- The Washington Times - Monday, June 28, 2004

BAGHDAD — Nadia Jassim joined the police department for only one reason: She so distrusts its ability to protect her family that she signed up for the free weapons training.

“My neighbor was kidnapped, and there are gangs in my neighborhood,” the 26-year-old cadet said. “The police don’t help, and I want to learn to use the weapons to protect my family.”

The police are so unpopular that Miss Jassim and many of the other trainees at the Baghdad Police Academy say they change into their uniforms only once they are inside the compound.

“I haven’t told many of my friends I’m doing this,” she said. “And mother is so worried that she has hired a taxi to take me to the academy and home each night.”

The Bush administration has said the 138,000 U.S. troops will not leave Iraq until Iraqi soldiers and police can provide adequate security. Despite Washington’s $3.5 billion commitment and the participation of various British police and military units, it is clear that Iraqi police and civil-defense units will not be ready to stand alone for a very long time.

“Our military exit strategy requires a fully effective, credible, reliable Iraqi security force,” said Brig. Gen. Mark Kimmit, deputy director of operations. Such a force includes the police, army, border patrols and a national guard.

The Iraqi police department, once one of the most feared and hated arms of Saddam Hussein’s regime, is shattered. Analysts say it will take years to create a nationwide police that is trusted and capable.

No police station is properly equipped: Vehicles, weapons, communications, bullet-proof vests and ammunition are in short supply. The buildings often are dilapidated.

About 40 percent of nearly 90,000 cadets and officers on the job have received the basic police training. Twenty-year veterans have no experience in investigations and no concept of a police department sworn to “protect and serve” rather than shake down and terrorize.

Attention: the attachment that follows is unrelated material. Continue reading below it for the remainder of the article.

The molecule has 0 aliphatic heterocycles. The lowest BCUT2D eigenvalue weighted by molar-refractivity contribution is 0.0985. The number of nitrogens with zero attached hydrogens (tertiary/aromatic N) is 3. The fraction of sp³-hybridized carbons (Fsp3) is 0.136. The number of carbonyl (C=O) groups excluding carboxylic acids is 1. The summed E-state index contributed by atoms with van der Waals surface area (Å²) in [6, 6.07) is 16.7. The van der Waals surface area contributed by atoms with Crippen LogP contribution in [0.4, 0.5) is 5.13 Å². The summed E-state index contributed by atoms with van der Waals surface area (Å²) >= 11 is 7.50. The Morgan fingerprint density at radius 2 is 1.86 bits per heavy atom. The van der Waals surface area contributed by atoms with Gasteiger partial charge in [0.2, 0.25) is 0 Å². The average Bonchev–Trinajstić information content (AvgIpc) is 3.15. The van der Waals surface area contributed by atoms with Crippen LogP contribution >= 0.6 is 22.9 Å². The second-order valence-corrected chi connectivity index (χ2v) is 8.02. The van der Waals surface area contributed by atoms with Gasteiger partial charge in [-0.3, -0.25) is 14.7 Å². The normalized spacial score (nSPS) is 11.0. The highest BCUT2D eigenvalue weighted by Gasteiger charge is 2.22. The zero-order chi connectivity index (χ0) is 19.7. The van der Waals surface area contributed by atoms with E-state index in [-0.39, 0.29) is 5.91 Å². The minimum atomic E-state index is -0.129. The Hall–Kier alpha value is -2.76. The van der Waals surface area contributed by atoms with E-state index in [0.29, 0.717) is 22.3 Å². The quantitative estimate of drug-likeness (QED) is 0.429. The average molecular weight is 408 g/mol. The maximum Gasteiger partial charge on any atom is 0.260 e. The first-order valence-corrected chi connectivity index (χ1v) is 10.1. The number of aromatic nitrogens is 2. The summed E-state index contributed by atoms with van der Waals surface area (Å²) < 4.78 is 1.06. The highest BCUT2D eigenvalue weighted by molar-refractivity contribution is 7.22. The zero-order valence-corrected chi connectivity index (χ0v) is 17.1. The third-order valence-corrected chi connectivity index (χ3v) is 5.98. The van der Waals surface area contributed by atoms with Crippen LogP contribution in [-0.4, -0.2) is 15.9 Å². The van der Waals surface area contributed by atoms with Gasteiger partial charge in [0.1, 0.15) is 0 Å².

Unlike postconflict situations as in Kosovo and Bosnia-Herzegovina, there is no NATO force to provide backup while civilian police officers are vetted and trained. In Montenegro and Liberia, there was relative stability after hostilities subsided.

But Iraq is different. Not only is there a robust and organized insurgency in Baghdad, Basra and the so-called Sunni Triangle, but much of the violence is directed at the police.

On Thursday, dozens of officers were killed or wounded in a string of coordinated attacks in six Iraqi cities. Attacks on police stations, training academies and roadblocks indicate that the Iraqi police department is drawing special ire from pro-Saddam elements and foreign fighters.

Hundreds of Iraqi police officers have been killed or wounded in attacks since the U.S.-led occupation began more than a year ago, according to the Iraqi Interior Ministry.

But the Iraqi police force is having no trouble finding recruits. In a country where jobs are scarce and money is tight, police jobs are tempting: Cadets make the equivalent of $51 a month and a police captain about $165. Two years ago, that captain would have been paid $12 to $17 a month — plus whatever he squeezed from motorists, shopkeepers and officers working beneath him.

The new recruits, by comparison, are drilled that bribery, extortion, arbitrary detention and summary execution are unacceptable methods of policing.

Trainers say the cadets are eager to be responsible and respected officers of the peace. Even some of the old officers, who supposedly have been vetted to weed out active Ba’athists and sadistic thugs, are said to be “thirsty” for new skills and philosophy.

But everyone recognizes that it will be hard to break the lucrative habits perfected over twenty years of impunity. Recognizing the difficulties, the Coalition Provisional Authority in March 2003 created the Civilian Police Assistance Training Team (CPATT), which is responsible for coordinating the training of every Iraqi police officer.

Brig. Gen. Andrew MacKay, the head of CPATT, calls himself a “glass half-full kind of man,” but he’s frustrated by the lack of progress.